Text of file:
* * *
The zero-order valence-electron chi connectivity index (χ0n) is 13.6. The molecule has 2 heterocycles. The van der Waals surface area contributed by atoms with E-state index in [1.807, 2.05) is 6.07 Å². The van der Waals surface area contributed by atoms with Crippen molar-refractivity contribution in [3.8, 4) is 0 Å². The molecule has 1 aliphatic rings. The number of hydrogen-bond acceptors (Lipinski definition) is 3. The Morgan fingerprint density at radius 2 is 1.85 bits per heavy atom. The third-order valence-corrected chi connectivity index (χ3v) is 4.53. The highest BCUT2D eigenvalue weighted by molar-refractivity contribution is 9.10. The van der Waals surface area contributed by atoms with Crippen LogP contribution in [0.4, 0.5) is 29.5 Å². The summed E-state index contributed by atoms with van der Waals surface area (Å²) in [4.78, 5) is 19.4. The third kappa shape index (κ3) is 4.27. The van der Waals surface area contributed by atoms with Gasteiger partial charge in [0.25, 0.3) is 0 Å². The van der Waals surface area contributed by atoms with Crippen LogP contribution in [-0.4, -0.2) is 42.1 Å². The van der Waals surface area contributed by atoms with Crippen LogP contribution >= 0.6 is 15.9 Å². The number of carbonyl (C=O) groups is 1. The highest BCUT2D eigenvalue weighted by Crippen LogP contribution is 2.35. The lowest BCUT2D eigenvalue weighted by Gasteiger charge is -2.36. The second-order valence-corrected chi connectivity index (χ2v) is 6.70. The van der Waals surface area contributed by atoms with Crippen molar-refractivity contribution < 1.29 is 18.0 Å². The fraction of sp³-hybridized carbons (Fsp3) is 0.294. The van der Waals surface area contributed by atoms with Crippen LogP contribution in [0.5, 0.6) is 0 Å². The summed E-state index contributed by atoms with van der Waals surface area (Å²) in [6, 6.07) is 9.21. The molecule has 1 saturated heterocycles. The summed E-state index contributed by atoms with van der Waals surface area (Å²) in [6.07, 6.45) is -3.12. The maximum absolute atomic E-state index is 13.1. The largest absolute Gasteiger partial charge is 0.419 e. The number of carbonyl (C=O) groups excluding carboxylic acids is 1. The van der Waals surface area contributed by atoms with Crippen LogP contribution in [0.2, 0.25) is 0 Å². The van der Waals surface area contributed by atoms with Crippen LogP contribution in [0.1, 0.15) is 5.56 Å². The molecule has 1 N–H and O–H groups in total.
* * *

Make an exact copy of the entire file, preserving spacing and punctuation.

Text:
The zero-order valence-electron chi connectivity index (χ0n) is 13.6. The molecule has 2 heterocycles. The van der Waals surface area contributed by atoms with E-state index in [1.807, 2.05) is 6.07 Å². The van der Waals surface area contributed by atoms with Crippen molar-refractivity contribution in [3.8, 4) is 0 Å². The molecule has 1 aliphatic rings. The number of hydrogen-bond acceptors (Lipinski definition) is 3. The Morgan fingerprint density at radius 2 is 1.85 bits per heavy atom. The third-order valence-corrected chi connectivity index (χ3v) is 4.53. The highest BCUT2D eigenvalue weighted by molar-refractivity contribution is 9.10. The van der Waals surface area contributed by atoms with Crippen LogP contribution in [0.4, 0.5) is 29.5 Å². The summed E-state index contributed by atoms with van der Waals surface area (Å²) in [4.78, 5) is 19.4. The third kappa shape index (κ3) is 4.27. The van der Waals surface area contributed by atoms with Gasteiger partial charge in [0.25, 0.3) is 0 Å². The van der Waals surface area contributed by atoms with Crippen LogP contribution in [-0.4, -0.2) is 42.1 Å². The van der Waals surface area contributed by atoms with Crippen LogP contribution >= 0.6 is 15.9 Å². The number of carbonyl (C=O) groups is 1. The highest BCUT2D eigenvalue weighted by Crippen LogP contribution is 2.35. The lowest BCUT2D eigenvalue weighted by Gasteiger charge is -2.36. The second-order valence-corrected chi connectivity index (χ2v) is 6.70. The van der Waals surface area contributed by atoms with Crippen molar-refractivity contribution < 1.29 is 18.0 Å². The fraction of sp³-hybridized carbons (Fsp3) is 0.294. The van der Waals surface area contributed by atoms with Crippen LogP contribution in [0.5, 0.6) is 0 Å². The summed E-state index contributed by atoms with van der Waals surface area (Å²) in [6, 6.07) is 9.21. The molecule has 1 saturated heterocycles. The summed E-state index contributed by atoms with van der Waals surface area (Å²) in [6.07, 6.45) is -3.12. The maximum absolute atomic E-state index is 13.1. The largest absolute Gasteiger partial charge is 0.419 e. The number of carbonyl (C=O) groups excluding carboxylic acids is 1. The van der Waals surface area contributed by atoms with Crippen LogP contribution in [0.2, 0.25) is 0 Å². The van der Waals surface area contributed by atoms with Crippen LogP contribution in [0.1, 0.15) is 5.56 Å². The molecule has 1 N–H and O–H groups in total.